Q&A time. An asteroid is headed toward earth. You’ve got 21 days, give or take, until the End Of The World. Thus, rioting has broken out, and now the rioting has moved onto your street and outside the window of your apartment. Thus, you shimmy down the fire escape and through the window of The Convivial (she’s not quite manic) Pixie Dream Girl you have only recently met to wake her up to help her escape and because you only have precious seconds to flee she only has precious seconds to choose what to take. So, what do YOU think she should take? Food and water? A gun and ammo? A flashlight and batteries? Nope. She doesn’t take any of that pointless crap. She takes her favorite records (regardless of whether she’ll be anywhere near a record player). If you scoff, perhaps Seeking A Friend For The End Of The World isn’t the apocalypse movie for you. If you swoon, it is. Regardless of what Melancholia’s Justine might claim, she doesn’t know things. The world isn’t completely evil and I will grieve for it.
Writer/Director Lorene Scafaria’s Seeking A Friend For The End Of The World takes Armageddon’s premise and twists it. The space shuttle sent to ward off the asteroid (presumably by Harry Stamper’s inferior cousin) has failed. Dodge (Steve Carrell) listens to this on the radio of his car with his wife (Nancy Walls). She gets out and runs away, apparently to be with the man she really loved. Life goes on for Dodge and for others – including his maid who dutifully shows up with a smile despite her impending demise – and this is a nifty little commentary on what I would suspect is the way a routine is all many would have to combat something so unthinkable. Indeed, the opening passages are a slyly funny (and fairly dark) send-up of your usual end of the world movie shenanigans. But then something happens……to Dodge’s car. You’ll know it when you see it. And in an instant, the movie gets real.
Well, not necessarily “real”. Truth is, the opening passages are probably more “real” than the rest of the movie. But what would YOUR reality be when the world is ending? Would you loot? Would you take up heroin? Would you construct an underground bunker? Would you build a teepee of sticks as a coffin? Or would you go after “the one who got away”?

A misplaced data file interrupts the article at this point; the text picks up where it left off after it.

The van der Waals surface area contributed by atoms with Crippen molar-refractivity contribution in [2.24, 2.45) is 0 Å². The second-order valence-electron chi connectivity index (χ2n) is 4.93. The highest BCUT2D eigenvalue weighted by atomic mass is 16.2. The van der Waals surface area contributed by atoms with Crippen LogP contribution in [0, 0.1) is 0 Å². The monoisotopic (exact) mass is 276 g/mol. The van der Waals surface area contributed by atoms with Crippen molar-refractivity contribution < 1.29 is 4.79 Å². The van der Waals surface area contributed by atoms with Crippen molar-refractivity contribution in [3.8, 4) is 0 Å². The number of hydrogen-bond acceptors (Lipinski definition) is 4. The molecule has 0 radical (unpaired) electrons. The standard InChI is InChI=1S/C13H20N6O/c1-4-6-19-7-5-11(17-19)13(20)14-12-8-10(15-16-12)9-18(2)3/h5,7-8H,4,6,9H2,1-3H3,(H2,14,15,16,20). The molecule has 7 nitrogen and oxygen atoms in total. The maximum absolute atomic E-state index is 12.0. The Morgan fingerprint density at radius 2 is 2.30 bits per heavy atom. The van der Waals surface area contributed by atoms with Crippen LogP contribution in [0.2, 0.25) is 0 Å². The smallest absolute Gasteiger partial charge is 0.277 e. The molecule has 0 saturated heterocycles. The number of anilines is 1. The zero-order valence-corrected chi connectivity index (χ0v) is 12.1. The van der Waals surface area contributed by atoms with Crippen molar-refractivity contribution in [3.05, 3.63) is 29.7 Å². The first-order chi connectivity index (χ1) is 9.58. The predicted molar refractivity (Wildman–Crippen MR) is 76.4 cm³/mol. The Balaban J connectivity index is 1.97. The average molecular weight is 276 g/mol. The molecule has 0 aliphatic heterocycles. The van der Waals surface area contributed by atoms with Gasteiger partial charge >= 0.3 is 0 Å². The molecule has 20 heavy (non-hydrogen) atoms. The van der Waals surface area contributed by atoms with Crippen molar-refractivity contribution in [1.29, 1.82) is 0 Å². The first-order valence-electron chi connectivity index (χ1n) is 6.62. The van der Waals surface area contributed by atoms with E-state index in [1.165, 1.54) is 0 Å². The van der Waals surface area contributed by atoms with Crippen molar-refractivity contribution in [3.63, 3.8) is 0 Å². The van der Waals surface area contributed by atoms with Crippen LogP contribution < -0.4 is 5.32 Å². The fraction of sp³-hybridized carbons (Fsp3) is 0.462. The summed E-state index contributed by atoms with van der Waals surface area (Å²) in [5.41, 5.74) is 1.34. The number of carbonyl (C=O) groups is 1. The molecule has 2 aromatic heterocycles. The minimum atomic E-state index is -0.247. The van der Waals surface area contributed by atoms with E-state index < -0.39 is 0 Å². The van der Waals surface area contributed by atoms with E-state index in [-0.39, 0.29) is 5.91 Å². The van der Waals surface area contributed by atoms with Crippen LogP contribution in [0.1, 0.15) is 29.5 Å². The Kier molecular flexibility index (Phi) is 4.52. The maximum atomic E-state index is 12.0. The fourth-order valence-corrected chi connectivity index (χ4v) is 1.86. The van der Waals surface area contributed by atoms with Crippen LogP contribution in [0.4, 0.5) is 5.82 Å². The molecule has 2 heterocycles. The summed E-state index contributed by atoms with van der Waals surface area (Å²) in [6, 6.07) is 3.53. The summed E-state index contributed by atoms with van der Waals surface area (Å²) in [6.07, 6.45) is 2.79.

Dodge’s friends – who choose to treat the unavoidable doom by turning life into a gigantic Key Party – try to hook him up with someone, anyone. He’s not having it. At the Key Party he escapes to the tub (a la Melancholia’s Justine). He’s an introvert. Trust me. It takes one to know one. (The visit to Friendsy’s – which is sort of T.G.I. Friday’s on speed – is nightmarishly side-splitting.) Sure he doesn’t want to die alone but he’s too romantic (stubborn? idealistic?) to want to die with someone he doesn’t particularly like. That’s when he kinda meets cute with Penny (Keira Knightley), The Convivial Pixie Dream Girl, with the radiant short-top Converse and dress filled with as much whimsy as sex-appeal, who agrees to ferry him after “the one who got away” after he makes mention of knowing someone with a plane who can get her to back to her family before the asteroid hits.
Thus, they take to the road It Happened One Night-style (the Walls of Jericho scene is marvelously recast in a jail cell), banter more than bicker, and endure stops and re-starts that admittedly range in effectiveness, before appearing to culminate with a kind of ode to Casablanca – not just in the shot but in the way it places Dodge in the position of having to choose between the nobler of two good things underneath this depressing umbrella. And his decision means that in the end it’s her decision, too. In other words, she’s not just there for him, she’s there with him, and thereby transcends her Convivial Pixie Dream Girl roots.
The classical references are not just for show. This is a very classical-feeling film, what with the way it generally chooses to ignore the escalating situation of the larger world around them as that same world goes up against its end of days to instead focus almost entirely on the relationship of its two main characters. And this only illuminates the film’s overriding theme – that their old fashioned love song is how they choose to cope.
The knock often laid against these sorts of films is that the protagonist can only be cured of what ails him/her via the cataclysm, but this criticism ignores the way people tend to compartmentalize in the face of the unfaceable. Do you remember in Last of the Mohicans when Cora says “the whole world is on fire”? Do you remember what Cora and Hawkeye do in the face of the whole world being on fire, in the face of the French shelling the British fort to figurative smithereens? They find a place in the fort away from everybody else and make out. Essentially they push the world away to find solace in each other.
The possibly creepy truck driver (William Peterson) that gives them a ride at one point claims it’s not natural for a person to know when they are going to die. But, in the end, Dodge and Penny treat this debilitating knowledge as a blessing.
NOTE: I AM NOT GIVING THIS FILM A GRADE. THIS MIGHT BE A COP-OUT AND THIS IS NOT TO SUGGEST IT’S AN A+ OR ANYTHING BECAUSE IT’S GOT FLAWS, SURE, BUT I CHERISHED THIS FILM AND JUST WANT IT TO EXIST IN MY MIND ON ITS OWN TERMS. THANK YOU.